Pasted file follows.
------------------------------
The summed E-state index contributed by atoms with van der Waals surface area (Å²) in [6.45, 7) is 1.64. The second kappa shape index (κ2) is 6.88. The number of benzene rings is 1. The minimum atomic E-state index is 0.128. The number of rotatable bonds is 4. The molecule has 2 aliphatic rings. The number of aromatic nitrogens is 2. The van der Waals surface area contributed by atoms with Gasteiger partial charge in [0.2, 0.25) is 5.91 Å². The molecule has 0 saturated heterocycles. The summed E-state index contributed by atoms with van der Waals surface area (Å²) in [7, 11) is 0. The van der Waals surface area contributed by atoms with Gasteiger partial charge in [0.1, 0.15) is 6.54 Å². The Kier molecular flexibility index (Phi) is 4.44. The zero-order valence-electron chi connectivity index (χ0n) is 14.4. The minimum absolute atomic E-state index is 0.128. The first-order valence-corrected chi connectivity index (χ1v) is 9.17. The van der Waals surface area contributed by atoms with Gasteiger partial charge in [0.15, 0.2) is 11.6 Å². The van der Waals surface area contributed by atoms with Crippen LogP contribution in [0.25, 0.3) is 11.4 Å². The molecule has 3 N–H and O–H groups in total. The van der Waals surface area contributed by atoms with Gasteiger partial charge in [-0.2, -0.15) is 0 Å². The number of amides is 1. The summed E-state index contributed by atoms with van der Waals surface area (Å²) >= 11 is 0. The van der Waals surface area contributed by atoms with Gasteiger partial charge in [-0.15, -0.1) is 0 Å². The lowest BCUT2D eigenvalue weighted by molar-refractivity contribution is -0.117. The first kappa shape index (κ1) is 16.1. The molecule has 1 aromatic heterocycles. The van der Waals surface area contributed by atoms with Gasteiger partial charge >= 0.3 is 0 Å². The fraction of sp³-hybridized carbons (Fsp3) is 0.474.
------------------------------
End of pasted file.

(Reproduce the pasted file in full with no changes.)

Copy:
The summed E-state index contributed by atoms with van der Waals surface area (Å²) in [6.45, 7) is 1.64. The second kappa shape index (κ2) is 6.88. The number of benzene rings is 1. The minimum atomic E-state index is 0.128. The number of rotatable bonds is 4. The molecule has 2 aliphatic rings. The number of aromatic nitrogens is 2. The van der Waals surface area contributed by atoms with Gasteiger partial charge in [0.2, 0.25) is 5.91 Å². The molecule has 0 saturated heterocycles. The summed E-state index contributed by atoms with van der Waals surface area (Å²) in [7, 11) is 0. The van der Waals surface area contributed by atoms with Gasteiger partial charge in [0.1, 0.15) is 6.54 Å². The Kier molecular flexibility index (Phi) is 4.44. The zero-order valence-electron chi connectivity index (χ0n) is 14.4. The minimum absolute atomic E-state index is 0.128. The first-order valence-corrected chi connectivity index (χ1v) is 9.17. The van der Waals surface area contributed by atoms with Gasteiger partial charge in [0.15, 0.2) is 11.6 Å². The van der Waals surface area contributed by atoms with Crippen LogP contribution in [0.25, 0.3) is 11.4 Å². The molecule has 3 N–H and O–H groups in total. The van der Waals surface area contributed by atoms with Gasteiger partial charge in [-0.2, -0.15) is 0 Å². The number of amides is 1. The summed E-state index contributed by atoms with van der Waals surface area (Å²) >= 11 is 0. The van der Waals surface area contributed by atoms with Gasteiger partial charge in [-0.15, -0.1) is 0 Å². The lowest BCUT2D eigenvalue weighted by molar-refractivity contribution is -0.117. The first kappa shape index (κ1) is 16.1. The molecule has 1 aromatic heterocycles. The van der Waals surface area contributed by atoms with Gasteiger partial charge >= 0.3 is 0 Å². The fraction of sp³-hybridized carbons (Fsp3) is 0.474.